BUCHAREST (Reuters) - Romania’s gas grid operator Transgaz (ROTGN.BX) will likely finalise work on a European Union-backed pipeline this year, but with no progress on tapping offshore gas reserves it may have little to transport, an energy regulator said on Tuesday.
The pipeline to connect Bulgaria, Romania, Hungary and Austria (BRUA) and ease reliance on Russian gas will be able to carry 1.75 billion cubic metres of gas in its first phase, which cost an estimated 479 million euros (432.07 million pounds) to build.
“We hope BRUA will be finalised this year, but since we did not solve Black Sea gas extraction, I am wondering what we will be transporting through this pipeline,” Maria Manicuta of energy regulator ANRE told a Focus Energetic conference.
Several gas producers have spent years and billions of dollars preparing to tap Romania’s Black Sea gas, but were blindsided by price caps, taxes and export restrictions pushed by a previous centre-left government.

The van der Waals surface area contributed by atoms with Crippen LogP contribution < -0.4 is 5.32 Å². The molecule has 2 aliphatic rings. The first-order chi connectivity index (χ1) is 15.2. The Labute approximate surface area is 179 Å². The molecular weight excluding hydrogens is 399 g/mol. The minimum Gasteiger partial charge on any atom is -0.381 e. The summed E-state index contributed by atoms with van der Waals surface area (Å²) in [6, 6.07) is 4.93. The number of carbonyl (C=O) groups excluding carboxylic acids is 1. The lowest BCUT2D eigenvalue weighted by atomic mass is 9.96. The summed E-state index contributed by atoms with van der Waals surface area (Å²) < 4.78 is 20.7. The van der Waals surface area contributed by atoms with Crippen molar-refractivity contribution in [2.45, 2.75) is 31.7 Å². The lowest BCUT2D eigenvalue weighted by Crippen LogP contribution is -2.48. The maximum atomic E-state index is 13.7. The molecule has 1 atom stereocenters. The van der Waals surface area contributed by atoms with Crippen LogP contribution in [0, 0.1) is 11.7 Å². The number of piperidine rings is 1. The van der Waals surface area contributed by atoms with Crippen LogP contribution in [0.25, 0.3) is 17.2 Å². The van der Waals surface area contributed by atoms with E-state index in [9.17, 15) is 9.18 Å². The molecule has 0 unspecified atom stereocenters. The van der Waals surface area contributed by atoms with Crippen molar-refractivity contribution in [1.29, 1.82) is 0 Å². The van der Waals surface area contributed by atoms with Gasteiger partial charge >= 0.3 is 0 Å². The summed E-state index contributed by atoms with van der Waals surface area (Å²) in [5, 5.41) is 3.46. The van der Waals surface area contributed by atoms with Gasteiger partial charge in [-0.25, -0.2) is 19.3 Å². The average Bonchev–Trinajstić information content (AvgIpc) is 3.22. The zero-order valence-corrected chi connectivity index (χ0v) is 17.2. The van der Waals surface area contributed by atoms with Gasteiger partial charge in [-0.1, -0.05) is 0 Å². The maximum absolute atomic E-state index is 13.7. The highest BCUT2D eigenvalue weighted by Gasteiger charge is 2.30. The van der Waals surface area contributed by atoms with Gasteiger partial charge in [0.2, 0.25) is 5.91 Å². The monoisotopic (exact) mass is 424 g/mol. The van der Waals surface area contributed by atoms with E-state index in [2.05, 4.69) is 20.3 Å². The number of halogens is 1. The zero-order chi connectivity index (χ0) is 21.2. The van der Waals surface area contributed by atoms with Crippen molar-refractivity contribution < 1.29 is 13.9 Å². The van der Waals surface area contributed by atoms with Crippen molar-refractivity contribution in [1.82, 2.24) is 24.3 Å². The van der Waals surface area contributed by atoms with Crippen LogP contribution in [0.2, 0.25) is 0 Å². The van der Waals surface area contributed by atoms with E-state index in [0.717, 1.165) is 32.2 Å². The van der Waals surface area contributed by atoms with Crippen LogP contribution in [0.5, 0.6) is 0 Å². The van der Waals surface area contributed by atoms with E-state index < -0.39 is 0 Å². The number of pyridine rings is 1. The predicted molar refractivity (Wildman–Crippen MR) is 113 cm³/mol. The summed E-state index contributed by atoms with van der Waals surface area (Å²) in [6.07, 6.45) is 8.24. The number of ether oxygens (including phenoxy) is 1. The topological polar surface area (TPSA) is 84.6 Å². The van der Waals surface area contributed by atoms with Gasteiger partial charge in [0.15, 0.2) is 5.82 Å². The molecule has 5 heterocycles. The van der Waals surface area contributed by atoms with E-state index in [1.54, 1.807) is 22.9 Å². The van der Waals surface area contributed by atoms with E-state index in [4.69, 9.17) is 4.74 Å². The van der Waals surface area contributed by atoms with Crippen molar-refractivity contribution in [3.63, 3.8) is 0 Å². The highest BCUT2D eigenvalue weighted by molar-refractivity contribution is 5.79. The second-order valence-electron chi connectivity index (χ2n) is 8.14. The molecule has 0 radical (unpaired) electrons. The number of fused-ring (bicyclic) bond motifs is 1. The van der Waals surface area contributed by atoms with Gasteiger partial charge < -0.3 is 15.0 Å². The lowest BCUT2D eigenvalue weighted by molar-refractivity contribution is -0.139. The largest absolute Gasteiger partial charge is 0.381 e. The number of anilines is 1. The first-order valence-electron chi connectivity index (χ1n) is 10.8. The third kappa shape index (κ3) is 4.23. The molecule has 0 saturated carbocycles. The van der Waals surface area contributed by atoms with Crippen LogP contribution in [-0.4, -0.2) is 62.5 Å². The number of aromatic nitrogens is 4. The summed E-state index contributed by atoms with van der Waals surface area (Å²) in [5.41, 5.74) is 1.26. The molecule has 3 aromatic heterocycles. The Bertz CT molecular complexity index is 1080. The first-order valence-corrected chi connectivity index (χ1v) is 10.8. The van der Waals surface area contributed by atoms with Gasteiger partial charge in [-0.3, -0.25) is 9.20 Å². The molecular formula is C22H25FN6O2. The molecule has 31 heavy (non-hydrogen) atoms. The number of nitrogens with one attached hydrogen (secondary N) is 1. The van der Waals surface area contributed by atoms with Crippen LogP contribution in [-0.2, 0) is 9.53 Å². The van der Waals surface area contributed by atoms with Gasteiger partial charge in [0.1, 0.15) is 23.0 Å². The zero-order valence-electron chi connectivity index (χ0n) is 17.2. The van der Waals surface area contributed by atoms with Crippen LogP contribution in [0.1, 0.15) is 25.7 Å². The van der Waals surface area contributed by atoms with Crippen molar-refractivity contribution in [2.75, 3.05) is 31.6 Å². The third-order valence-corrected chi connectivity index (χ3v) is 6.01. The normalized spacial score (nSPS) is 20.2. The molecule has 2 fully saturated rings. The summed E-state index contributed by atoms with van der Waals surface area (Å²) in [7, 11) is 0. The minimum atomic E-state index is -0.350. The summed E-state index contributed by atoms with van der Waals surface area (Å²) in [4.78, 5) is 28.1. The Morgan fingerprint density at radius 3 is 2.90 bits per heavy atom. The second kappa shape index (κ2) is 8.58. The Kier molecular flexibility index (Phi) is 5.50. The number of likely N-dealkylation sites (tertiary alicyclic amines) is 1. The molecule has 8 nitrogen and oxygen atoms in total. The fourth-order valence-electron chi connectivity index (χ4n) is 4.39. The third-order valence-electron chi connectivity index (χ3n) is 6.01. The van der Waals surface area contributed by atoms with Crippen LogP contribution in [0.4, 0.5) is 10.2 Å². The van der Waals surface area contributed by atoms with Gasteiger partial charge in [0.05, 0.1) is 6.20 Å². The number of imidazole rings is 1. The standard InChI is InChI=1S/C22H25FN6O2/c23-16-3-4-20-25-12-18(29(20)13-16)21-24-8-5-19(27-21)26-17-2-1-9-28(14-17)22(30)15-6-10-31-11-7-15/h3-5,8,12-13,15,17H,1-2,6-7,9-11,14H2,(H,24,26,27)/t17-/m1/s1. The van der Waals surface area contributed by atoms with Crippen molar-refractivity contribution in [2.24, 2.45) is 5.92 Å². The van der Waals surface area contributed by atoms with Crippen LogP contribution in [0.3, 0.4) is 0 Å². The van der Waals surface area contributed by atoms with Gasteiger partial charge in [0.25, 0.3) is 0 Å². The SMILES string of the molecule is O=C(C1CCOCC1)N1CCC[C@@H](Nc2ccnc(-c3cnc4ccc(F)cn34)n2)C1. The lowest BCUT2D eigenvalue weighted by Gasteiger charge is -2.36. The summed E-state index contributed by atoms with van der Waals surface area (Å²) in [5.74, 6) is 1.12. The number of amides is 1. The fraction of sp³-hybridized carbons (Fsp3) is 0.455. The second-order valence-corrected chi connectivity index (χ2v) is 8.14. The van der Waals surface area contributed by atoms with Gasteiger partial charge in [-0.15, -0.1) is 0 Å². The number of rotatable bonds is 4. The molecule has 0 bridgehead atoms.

The current centrist minority government has overturned some of the changes, but potential investors are still waiting for tax changes on offshore projects.
Petrom, majority-controlled by Austria’s OMV (OMVV.VI) said in April it remains committed to the project, but that it needed the tax changes, as does smaller project Black Sea Oil & Gas, controlled by private equity firm Carlyle Group LP (CG.O).
“I am sure that ultimately BRUA will be used, but in the very near future there is some risk,” Manicuta added.
Unlike other countries in the region, Romania is almost entirely energy independent. It typically imports a fifth of its gas needs from Russia, with the rest produced locally, mainly by state producer Romgaz (ROSNG.BX) and OMV Petrom.
Reporting by Luiza Ilie; editing by Emelia Sithole-Matarise